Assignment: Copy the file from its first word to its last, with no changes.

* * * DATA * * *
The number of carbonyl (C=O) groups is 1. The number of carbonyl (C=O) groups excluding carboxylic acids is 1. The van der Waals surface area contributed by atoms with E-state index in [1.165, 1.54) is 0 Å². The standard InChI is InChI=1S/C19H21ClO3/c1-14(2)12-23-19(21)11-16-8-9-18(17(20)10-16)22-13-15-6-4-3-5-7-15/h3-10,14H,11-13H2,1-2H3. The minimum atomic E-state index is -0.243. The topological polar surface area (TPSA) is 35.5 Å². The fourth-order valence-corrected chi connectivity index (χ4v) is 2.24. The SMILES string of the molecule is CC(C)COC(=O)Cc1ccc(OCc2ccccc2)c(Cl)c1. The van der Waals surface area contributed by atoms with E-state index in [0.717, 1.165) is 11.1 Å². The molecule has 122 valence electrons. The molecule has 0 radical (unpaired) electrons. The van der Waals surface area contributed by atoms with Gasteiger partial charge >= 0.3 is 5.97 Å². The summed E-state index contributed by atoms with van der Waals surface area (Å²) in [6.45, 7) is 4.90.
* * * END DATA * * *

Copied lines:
The number of carbonyl (C=O) groups is 1. The number of carbonyl (C=O) groups excluding carboxylic acids is 1. The van der Waals surface area contributed by atoms with E-state index in [1.165, 1.54) is 0 Å². The standard InChI is InChI=1S/C19H21ClO3/c1-14(2)12-23-19(21)11-16-8-9-18(17(20)10-16)22-13-15-6-4-3-5-7-15/h3-10,14H,11-13H2,1-2H3. The minimum atomic E-state index is -0.243. The topological polar surface area (TPSA) is 35.5 Å². The fourth-order valence-corrected chi connectivity index (χ4v) is 2.24. The SMILES string of the molecule is CC(C)COC(=O)Cc1ccc(OCc2ccccc2)c(Cl)c1. The van der Waals surface area contributed by atoms with E-state index in [0.717, 1.165) is 11.1 Å². The molecule has 122 valence electrons. The molecule has 0 radical (unpaired) electrons. The van der Waals surface area contributed by atoms with Gasteiger partial charge >= 0.3 is 5.97 Å². The summed E-state index contributed by atoms with van der Waals surface area (Å²) in [6.45, 7) is 4.90.